[More hereditary intestinal cancer can be detected if patients with colorectal carcinoma that are selected by the pathologist are examined for microsatellite instability]
until further notice
SourceNederlands Tijdschrift voor Geneeskunde, 149, 32, (2005), pp. 1792-1798
Article / Letter to editor
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Epidemiology, Biostatistics & HTA
Nederlands Tijdschrift voor Geneeskunde
SubjectEBP 2: Effective Hospital Care; IGMD 2: Molecular gastro-enterology and hepatology; IGMD 3: Genomic disorders and inherited multi-system disorders; NCEBP 1: Molecular epidemiology; NCEBP 2: Evaluation of complex medical interventions; NCMLS 2: Immune Regulation; NCMLS 6: Genetics and epigenetic pathways of disease; ONCOL 1: Hereditary cancer and cancer-related syndromes; ONCOL 2: Age-related aspects of cancer; ONCOL 3: Translational research; ONCOL 4: Quality of Care; ONCOL 5: Aetiology, screening and detection; UMCN 1.2: Molecular diagnosis, prognosis and monitoring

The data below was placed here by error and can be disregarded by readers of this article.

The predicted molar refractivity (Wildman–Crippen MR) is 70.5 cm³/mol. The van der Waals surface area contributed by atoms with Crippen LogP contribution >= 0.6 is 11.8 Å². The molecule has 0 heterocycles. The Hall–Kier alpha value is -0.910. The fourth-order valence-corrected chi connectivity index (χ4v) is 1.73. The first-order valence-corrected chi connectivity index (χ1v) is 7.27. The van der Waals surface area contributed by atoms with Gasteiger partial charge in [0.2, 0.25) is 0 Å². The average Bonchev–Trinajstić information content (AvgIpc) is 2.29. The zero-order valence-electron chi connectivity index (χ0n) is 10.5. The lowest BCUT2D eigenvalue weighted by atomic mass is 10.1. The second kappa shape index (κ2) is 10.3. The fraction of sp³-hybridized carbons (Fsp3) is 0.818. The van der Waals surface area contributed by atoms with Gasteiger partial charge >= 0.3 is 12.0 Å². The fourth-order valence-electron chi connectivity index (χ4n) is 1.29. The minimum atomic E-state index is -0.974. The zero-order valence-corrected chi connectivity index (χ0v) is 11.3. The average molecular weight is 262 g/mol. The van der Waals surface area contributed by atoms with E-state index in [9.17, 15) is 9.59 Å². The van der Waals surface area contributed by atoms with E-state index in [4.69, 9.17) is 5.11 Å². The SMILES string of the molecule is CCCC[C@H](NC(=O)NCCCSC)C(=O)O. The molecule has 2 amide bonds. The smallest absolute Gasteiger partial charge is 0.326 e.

OBJECTIVE: To determine whether an investigation of microsatellite instability (MSI) in patients with colorectal carcinoma that have been selected by the pathologist could increase the number of detected families with hereditary non-polyposis colorectal carcinoma (HNPCC). DESIGN: Prospective inventory. METHOD: Pathologists selected patients with a newly diagnosed colorectal carcinoma for MSI analysis of their tumour tissue if they met one of the following four criteria: (a) colorectal carcinoma diagnosed below 50 years of age; (b) a second colorectal carcinoma; (c) a combination of colorectal carcinoma and another HNPCC-related cancer; (d) colorectal adenoma with high-grade dysplasia diagnosed below 40 years of age. Patients with a positive MSI-test were referred to a clinical geneticist. The new strategy was introduced and explored in 5 hospitals for a period of to months. RESULTS: The new strategy was adopted and implemented successfully by pathologists and surgeons and accepted with satisfaction by the patients. Of the 55 patients included, 10 had a positive MSI-test. In 8/10 patients, DNA-mutation analysis was started by the clinical geneticist and 3 germline mutations in the MSH2-gene were detected. In 2 of 3 families with a pathogenic mutation, the family history alone did not fulfil the clinical criteria for HNPCC. CONCLUSION: Selection by the pathologist for MSI investigation was feasible in daily practice and identified more HNPCC patients than selection based on family history alone.
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